Hi! Here's my essay for Washington University at St.Louis. (please note: this is for my first-choice school and it's a reach for me because it's a very competitive school. I'm still trying though, cause I love this school.. and I don't think this essay does it any justice.)
Please comment on anything you find I should work on - sentence structure, writing style, grammar, content. Do I answer the prompt?
I really want to improve. I appreciate honest and constructive criticism.
This is the only school that I'm applying to that uses common app, so is it okay that I personalized this essay for Wash U?
Thank you, and I'll be glad to return the favor!Personal Statement: Please provide a statement (250 words minimum) that addresses your reasons for transferring and the objectives you hope to achieve.
"Congratulations! You have received a Public Service Department Scholarship to study International Business at the Nottingham University, Malaysian campus."
At that moment, I knew. After all those months I spent soul-searching; this was a moment of clarity when I knew when I wanted to pursue. And it was not international business studies.
My plan to transfer to a United States institution began when I decided on psychology, and my decision came from a discovery of an inclination I believe I have always had. An innate introverted nature has always centered my interest upon my own mental life; rich with its own thoughts, beliefs and ideas. Growing up, this focus deepened as I was battling a low self-esteem. It affected my every action, spoke as a deafening voice in my head, and glared back whenever I looked into the mirror. However, my reflective and persistent character led me to find meaning in the challenges I faced. The most profound journey through my own inner realm eventually ensued. I began to appreciate the human spirit, and view the world through a lens of compassion and empathy. This experience revealed to me my passion for the human psyche. I discovered psychology.
Ever since William James, who famously said "the first lecture on psychology I ever heard being the first I ever gave", the teaching of psychology has become an integral part of universities in the United States. There, at the other end of the world from me, psychology is made up of inspired individuals, who strive for psychological inquiry and collaborative research, and see its potential and applications within and beyond the field. More than anything, I dreamed to a part of it.
At Washington University, I see myself achieving this dream. From establishing personal contacts with psychologists, professors and peers, to forming group affiliations with the Psi Chi and community service groups on campus - I have a chance to integrate and network with highly motivated individuals. In the positive psychology movement, there are prospects for me to further deepen my comprehension and captivation with the concepts of flow, personal strength and human virtues - by taking related courses or even getting involved in undergraduate research under the supervision of Professor Randall Larsen, a pioneer in the science of happiness. Whether I muse over the workings of a placebo effect or join in on the age old question of the power of the mind over matter - the Philosophy-Neuroscience-Psychology (PNP) program gives me an exciting multidisciplinary approach to study the mind. During my senior year, I aim to partake in the rigorous Honors program, which will aid in my preparation for graduate school. Also, I am eager to peruse the university's extensive course catalog to uncover even more interests and to be exposed to a well-rounded education as well a broad based grasp in psychology. I feel that achieving expertise in the field will not just provide me the necessary skills and knowledge, but also a platform to share the gift of psychology with others in my own way. Ultimately, as I continue to grow and solidify my identity, I hope to find my niche within psychology to eventually specialize in and contribute to.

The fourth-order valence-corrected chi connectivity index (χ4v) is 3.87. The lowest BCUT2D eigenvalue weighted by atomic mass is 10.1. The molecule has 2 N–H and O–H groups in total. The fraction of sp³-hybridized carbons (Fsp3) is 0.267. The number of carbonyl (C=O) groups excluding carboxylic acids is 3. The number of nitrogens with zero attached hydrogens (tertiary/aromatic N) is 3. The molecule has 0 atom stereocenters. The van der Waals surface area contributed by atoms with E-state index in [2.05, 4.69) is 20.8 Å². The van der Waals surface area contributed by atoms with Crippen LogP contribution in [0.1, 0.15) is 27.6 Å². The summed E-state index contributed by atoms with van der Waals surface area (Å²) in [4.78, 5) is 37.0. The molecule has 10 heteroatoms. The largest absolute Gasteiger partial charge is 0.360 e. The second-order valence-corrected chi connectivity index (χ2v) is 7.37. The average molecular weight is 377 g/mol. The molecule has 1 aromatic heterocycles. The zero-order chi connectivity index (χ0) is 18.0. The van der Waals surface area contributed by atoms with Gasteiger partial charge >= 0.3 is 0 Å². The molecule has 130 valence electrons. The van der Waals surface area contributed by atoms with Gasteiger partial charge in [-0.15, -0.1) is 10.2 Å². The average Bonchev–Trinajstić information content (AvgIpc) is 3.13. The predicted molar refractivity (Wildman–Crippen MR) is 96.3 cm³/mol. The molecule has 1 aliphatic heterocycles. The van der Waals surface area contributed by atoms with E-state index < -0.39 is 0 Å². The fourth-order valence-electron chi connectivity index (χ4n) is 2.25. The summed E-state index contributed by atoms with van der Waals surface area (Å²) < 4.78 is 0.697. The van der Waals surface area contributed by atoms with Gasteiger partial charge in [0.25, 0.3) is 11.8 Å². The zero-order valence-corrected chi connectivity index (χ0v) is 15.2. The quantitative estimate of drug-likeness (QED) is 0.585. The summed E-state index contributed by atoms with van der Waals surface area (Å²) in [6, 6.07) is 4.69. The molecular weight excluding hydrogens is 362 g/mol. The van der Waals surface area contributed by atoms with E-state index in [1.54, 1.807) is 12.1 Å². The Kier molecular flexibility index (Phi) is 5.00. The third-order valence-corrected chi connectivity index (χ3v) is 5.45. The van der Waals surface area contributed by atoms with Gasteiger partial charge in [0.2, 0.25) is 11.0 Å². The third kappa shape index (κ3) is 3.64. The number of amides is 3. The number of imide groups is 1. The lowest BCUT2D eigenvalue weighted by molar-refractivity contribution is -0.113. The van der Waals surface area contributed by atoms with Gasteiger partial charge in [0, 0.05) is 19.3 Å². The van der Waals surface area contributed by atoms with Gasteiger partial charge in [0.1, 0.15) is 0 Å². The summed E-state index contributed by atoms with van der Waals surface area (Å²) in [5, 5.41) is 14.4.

These wide array of opportunities presented at Washington University are almost inconceivable in my country. I have experienced its limitations when I was offered a path in business instead of psychology, because there was no scholarly area distinguished for its professional study. In the end, the words that informed me of an alternate path to the one I wanted were the same words that forced me to look beyond geographical boundaries to passionately pursue psychology.